And I really support what you say there, build it, that just small things every day really, really helped. And in knowing that you might not necessarily do them so well, but just doing them as a big part of it. Now, I was tremendously motivated to get back. I remember at one stage, we have a system over here in New Zealand called ACC, which is kind of like in a health insurance, but it’s it’s funded by the government.
So whenever you go through a significant accident, you’re kind of covered in terms of wages, and I’m never talking to a lady and she said to me, look, now we’ve given you 18 months, and regards to your recovery that will cover you for non sitter at the time. I only need six. And she kind of scoffed at me. And she said, No, you don’t need 18 I know exactly the kind of injury you’ve had.
And she clearly didn’t listen to me. And then I said, you know, that’s, that’s great. Thanks very much. But um, no, I believe I’ll only need six and, and funnily enough, that’s all I needed. I was able to use the support of other people to be able to get back into fully functioning.
So she probably thought you were being cocky.
Yeah, yeah, of course, he had no doubt. And, you know, in between that conversation and six months later, came a significant amount of hard work in when we talked about resiliency. Again, presupposed in it is the desire to work and to actually make the effect. And I always say to people, I own a business on the business owner and as a business owner, that requires me to work hard to maintain it and to sustain it.
And if things aren’t necessarily going well in my business, then I need to change and adapt in order to still have a business. And many people that I speak to in everyday life, I give them that metaphor and say, you know, if you had a business would you Card would be, if it wasn’t going well with you change it, would you do things differently? And people are like, yeah, of course I will.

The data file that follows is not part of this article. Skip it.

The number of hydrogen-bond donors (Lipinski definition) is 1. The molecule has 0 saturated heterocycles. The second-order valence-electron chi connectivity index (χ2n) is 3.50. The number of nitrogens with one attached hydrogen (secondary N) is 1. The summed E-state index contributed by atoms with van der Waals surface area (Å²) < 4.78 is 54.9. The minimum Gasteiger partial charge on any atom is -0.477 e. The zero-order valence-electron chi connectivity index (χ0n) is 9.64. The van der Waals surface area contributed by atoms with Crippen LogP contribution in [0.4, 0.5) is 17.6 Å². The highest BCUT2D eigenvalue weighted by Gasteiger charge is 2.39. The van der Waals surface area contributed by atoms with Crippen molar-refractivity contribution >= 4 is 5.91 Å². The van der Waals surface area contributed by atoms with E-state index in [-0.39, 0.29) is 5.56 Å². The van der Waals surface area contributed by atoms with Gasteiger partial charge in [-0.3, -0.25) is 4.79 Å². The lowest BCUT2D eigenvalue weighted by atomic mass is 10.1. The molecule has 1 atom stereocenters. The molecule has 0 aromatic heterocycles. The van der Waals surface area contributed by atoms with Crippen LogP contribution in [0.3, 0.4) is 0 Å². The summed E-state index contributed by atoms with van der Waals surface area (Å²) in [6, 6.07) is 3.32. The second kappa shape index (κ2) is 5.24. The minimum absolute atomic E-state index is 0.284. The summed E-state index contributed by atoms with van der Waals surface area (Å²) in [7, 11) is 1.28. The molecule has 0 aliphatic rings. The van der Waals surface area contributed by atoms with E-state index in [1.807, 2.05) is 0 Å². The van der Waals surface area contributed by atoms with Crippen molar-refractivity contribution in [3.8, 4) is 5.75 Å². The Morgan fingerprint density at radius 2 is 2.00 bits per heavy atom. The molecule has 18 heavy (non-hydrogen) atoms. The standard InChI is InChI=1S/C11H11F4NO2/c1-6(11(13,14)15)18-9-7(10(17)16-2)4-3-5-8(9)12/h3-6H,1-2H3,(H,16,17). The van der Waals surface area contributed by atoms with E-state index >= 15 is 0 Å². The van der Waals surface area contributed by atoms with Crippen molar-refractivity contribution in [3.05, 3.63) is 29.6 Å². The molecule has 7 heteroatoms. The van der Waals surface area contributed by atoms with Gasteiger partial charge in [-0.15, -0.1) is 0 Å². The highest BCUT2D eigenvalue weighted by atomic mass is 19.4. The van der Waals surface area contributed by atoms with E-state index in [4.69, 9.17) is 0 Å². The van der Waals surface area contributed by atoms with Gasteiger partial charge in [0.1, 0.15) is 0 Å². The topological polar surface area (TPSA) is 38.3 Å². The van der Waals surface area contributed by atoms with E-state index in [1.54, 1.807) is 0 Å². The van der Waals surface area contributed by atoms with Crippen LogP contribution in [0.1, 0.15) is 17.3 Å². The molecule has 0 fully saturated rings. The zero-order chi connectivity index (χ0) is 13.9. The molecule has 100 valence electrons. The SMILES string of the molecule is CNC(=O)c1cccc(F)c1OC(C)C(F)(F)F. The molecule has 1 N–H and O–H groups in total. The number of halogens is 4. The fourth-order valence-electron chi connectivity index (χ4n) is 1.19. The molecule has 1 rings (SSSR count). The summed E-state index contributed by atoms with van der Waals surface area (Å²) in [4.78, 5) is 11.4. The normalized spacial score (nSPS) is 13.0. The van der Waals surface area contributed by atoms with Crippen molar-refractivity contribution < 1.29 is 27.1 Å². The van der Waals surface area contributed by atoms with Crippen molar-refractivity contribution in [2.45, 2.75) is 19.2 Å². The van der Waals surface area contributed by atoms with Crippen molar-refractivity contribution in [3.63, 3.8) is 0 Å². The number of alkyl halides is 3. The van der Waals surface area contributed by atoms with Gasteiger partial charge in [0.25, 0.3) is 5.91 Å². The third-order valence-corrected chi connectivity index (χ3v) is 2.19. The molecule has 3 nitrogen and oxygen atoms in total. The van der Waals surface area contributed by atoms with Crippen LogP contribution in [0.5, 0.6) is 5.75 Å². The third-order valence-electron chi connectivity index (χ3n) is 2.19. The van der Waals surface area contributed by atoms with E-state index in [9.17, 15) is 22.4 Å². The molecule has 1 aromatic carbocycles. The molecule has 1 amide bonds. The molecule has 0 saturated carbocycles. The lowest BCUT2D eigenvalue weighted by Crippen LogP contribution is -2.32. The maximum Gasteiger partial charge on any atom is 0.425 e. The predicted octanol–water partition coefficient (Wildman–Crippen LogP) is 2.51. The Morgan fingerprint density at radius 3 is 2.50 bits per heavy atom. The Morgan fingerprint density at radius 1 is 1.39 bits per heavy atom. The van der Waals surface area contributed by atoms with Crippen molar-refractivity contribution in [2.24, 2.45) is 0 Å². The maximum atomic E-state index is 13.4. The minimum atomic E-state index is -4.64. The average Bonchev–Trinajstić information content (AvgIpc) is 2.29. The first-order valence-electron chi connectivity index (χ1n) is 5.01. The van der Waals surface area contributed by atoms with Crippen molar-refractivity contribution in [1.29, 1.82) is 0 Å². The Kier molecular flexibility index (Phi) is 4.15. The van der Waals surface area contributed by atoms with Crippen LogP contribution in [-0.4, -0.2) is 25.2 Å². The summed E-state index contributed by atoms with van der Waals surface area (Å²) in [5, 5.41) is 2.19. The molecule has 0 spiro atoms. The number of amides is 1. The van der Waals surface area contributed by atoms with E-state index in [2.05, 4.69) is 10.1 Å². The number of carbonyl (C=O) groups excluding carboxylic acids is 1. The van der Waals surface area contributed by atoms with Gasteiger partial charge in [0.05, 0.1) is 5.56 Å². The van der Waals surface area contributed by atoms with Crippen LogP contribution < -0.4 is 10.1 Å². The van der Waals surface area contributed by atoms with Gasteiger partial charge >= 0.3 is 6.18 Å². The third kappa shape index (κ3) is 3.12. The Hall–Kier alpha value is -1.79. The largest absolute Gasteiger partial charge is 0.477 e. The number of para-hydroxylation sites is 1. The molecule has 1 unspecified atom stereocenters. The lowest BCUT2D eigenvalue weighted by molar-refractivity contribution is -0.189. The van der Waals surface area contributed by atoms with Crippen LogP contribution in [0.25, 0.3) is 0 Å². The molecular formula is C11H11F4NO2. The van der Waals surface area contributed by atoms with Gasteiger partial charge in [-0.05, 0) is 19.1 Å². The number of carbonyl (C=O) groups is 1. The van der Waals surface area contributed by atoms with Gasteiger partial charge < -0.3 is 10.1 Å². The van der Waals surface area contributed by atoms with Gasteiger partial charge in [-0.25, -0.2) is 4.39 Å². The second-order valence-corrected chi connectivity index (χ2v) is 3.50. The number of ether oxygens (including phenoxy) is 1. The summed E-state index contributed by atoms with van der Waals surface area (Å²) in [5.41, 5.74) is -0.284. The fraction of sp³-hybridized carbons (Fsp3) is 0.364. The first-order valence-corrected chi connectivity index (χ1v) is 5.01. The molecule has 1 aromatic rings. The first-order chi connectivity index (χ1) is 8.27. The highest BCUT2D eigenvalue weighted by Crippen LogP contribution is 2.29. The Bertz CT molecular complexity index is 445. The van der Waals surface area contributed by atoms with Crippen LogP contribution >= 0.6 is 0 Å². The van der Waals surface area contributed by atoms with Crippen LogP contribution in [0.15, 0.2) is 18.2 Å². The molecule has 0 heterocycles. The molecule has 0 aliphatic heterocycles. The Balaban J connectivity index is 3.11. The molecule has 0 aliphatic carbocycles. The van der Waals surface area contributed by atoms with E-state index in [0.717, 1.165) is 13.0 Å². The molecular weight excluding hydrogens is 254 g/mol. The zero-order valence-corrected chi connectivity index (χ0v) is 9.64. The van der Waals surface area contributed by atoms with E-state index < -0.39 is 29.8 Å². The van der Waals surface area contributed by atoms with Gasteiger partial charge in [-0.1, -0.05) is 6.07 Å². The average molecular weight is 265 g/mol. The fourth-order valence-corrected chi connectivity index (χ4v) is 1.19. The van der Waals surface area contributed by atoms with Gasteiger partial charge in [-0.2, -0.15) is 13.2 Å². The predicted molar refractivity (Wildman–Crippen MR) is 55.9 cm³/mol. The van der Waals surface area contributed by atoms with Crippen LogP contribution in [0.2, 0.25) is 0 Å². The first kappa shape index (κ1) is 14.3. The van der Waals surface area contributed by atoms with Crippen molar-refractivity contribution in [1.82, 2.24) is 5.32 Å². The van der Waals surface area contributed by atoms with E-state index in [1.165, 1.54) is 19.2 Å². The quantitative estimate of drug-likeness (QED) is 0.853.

But even when it comes to their own life, they’re not paid to do the same amount of hard work.
Yeah, and hard doesn’t have to be struggle, right?
Not at all. Not at all. No, it just means making an effort. And yeah, so that’s a good rate friend. I mean, not at all do I mean, hard isn’t demanding. I just mean that. It’s, it’s got to be sustained consistently. And particularly, we’re talking about, you know, neuroplasticity, and rewiring our brains is such an important part of what we do.
Yeah, man, beautiful stuff we’re talking about here. I’m really enjoying this opportunity to chat with you. I want to go and touch a little bit about belief. So yeah, I know that you told that particular person that you was going to be, you know, six months was or more than you needed.
But how do you go about? You know, is it faith is a belief is a trust? What is it that makes you say that that’s what I’m going to do? And then you achieve that, you know, how do it’s not only working hard and all those things, but what else is it?